19. 19. Misconception 4different stance widths<br />Conflicting results with some studies showing no noticeable change in muscle recruitment (Escamilla, et al. 2001, Signorile, et al. 1995) and others finding width of stance did affect muscle recruitment patterns (McCaw, et al. 1999)<br />Escamilla et al. showed no significant differences in trunk lean between three different widths of stance but slight variations in hip and knee moments (Escamilla, et al. 2001).<br />
  20. 20. My Research<br />The wider stance allowed all subjects to achieve reduced lumbar, sacrum and lumbar flexion angles, whilst the NS squat caused increased lumbar and sacrum angles as well as increased lumbar flexion.<br />
  21. 21. Lumbar-Pelvic ratios (mean and standard deviation).<br />
  22. 22. Misconception 5movement same both phases<br />No research comparing differences between ascent and descent squat movements<br />There has been little research to determine if different tempos create changes in joint coordination and timing in the different phases.<br />Walsh et al. reported differences in lumbar segment behaviour for each phase (Walsh, et al. 2007), while Escamilla found differences in the extent to which the trunk leant forward at similar knee flexion angles in each phase (Escamilla, et al. 2001). <br />
  23. 23. My Research<br />Times for each phase of BW and BW+50% (mean and standard deviation)<br />
  24. 24. Misconception 7Knees stay behind toes<br />No affect on knee stability was found from long term deep squatting as evidenced in elite power lifters and weight lifters (Chandler, et al. 1989). <br />The study by Fry et al. showed that the technique of restricted forward knee movement adjusted the squat movement pattern (Fry, et al.2003). <br />The restricted knee position also produced more anterior upper body lean as well as an increased hip angle when compared to the unrestricted squat technique.<br />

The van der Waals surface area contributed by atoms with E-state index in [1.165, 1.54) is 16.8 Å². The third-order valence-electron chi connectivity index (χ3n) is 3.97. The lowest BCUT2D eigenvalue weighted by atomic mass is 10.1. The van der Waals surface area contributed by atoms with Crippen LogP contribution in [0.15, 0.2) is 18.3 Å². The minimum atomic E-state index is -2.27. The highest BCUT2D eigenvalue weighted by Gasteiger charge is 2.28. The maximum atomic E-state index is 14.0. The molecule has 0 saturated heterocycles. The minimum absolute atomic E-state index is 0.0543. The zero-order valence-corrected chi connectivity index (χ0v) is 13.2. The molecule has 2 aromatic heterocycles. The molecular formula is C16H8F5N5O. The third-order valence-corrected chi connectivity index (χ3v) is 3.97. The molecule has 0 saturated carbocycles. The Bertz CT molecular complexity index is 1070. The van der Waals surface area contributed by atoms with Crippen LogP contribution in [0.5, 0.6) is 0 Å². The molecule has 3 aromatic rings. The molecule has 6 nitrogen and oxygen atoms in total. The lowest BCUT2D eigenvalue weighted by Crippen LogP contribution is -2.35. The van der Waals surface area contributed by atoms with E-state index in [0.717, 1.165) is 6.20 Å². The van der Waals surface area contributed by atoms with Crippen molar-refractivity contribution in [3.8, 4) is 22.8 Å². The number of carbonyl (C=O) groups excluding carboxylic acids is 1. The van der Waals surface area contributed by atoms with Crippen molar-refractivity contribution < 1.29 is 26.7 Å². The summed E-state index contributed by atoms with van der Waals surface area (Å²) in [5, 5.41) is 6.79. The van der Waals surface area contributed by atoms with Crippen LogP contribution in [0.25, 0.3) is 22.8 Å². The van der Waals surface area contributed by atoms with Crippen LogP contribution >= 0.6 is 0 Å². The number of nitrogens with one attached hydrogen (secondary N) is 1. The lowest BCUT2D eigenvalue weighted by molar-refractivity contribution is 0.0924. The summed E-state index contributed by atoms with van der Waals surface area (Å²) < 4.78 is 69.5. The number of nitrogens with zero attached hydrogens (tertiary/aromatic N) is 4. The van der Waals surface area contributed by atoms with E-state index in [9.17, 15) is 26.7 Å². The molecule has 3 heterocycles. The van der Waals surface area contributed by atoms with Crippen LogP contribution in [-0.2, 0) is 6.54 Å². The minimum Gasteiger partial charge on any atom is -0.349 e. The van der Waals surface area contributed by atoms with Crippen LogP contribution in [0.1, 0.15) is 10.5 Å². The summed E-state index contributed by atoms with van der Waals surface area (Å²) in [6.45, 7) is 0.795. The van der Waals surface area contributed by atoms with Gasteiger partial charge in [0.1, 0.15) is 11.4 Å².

25. 25. Haggard et al. suggested that early movement of one joint may set up joint rotations in partner joints that make multi-joint movements more efficient (Haggard, et al. 1995).<br />Any restriction placed on the knee movement in the squat exercise will result in mechanical changes at the hip and knee (Fry, et al. 2003)<br />
  26. 26. My Research<br />Knee maximum forward position and normalised time (mean and standard error)<br />
  27. 27. Time when knees moved forward of toes (mean and standard deviation)<br />
  28. 28. All subjects moved forward of the toes before the descent phase had reached half way and then remained forward of the toes until approximately half way back to the top during the ascent.<br />People self adjust actual joint movements in an attempt to maintain the synchronised coordination of the hip and knee<br />
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  30. 30. The early time at which the knees move forward of the toes and the late return behind the toes, also suggests that forward movement of the knees may be the fundamental movement that determines the pattern for squatting. <br />The earlier time at which the knees reach their maximum forward position also suggests that the knee position must be established early to allow the angular motion of the knee and hip to occur in a more synchronised joint rotation pattern.<br />
  31. 31. Misconception 6 No Gender Differences<br />The majority of studies have shown significant difference in general movement patterns and actions between genders (Ford, et al. 2005, Kernozek, et al. 2005, Lindbeck, et al. 2001, Yu, etal. 2005) but nothing on squats.<br />Further research into industrial lifting techniques and lower limb activities has also shown that men and women adjust to loads and tasks differently (Decker, et al.2003, O’Brien, et al. 2005, Zeller, et al. 2003).<br />
  32. 32. Gender differences in the pelvic dimensions (Brinckmann, et al. 1981, Mays, et al. 2000), lumbar vertebrae sizes (Gilsanz, et al. 1994), and trunk geometry (Marras, et al. 2001) have been reported in the literature. <br />Yet little gender differences exist in Q angles; less than 2.3o - which has been attributed to difference in height (Grelsamer, et al. 2005); and only a slight difference in ASIS width of 0.1 cm (Jackson, et al. 2000).<br />